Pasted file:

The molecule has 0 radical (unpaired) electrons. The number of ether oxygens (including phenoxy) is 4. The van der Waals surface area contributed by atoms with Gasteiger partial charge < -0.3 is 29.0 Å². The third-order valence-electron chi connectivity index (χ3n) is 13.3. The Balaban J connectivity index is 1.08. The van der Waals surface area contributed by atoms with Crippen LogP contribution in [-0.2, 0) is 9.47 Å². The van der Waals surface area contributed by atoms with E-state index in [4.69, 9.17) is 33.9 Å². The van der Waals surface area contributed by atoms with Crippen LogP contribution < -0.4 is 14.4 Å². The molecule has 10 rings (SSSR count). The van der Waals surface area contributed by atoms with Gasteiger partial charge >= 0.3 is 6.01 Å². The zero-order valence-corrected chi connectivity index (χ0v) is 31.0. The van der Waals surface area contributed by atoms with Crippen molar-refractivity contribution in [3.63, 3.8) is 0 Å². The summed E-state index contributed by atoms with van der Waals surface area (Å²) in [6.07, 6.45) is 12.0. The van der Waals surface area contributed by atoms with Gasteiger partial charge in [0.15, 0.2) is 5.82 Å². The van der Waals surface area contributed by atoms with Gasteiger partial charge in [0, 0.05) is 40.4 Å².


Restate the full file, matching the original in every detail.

The molecule has 0 radical (unpaired) electrons. The number of ether oxygens (including phenoxy) is 4. The van der Waals surface area contributed by atoms with Gasteiger partial charge < -0.3 is 29.0 Å². The third-order valence-electron chi connectivity index (χ3n) is 13.3. The Balaban J connectivity index is 1.08. The van der Waals surface area contributed by atoms with Crippen LogP contribution in [-0.2, 0) is 9.47 Å². The van der Waals surface area contributed by atoms with E-state index in [4.69, 9.17) is 33.9 Å². The van der Waals surface area contributed by atoms with Crippen LogP contribution < -0.4 is 14.4 Å². The molecule has 10 rings (SSSR count). The van der Waals surface area contributed by atoms with Gasteiger partial charge >= 0.3 is 6.01 Å². The zero-order valence-corrected chi connectivity index (χ0v) is 31.0. The van der Waals surface area contributed by atoms with Crippen molar-refractivity contribution in [3.63, 3.8) is 0 Å². The summed E-state index contributed by atoms with van der Waals surface area (Å²) in [6.07, 6.45) is 12.0. The van der Waals surface area contributed by atoms with Gasteiger partial charge in [0.15, 0.2) is 5.82 Å². The van der Waals surface area contributed by atoms with Gasteiger partial charge in [0, 0.05) is 40.4 Å².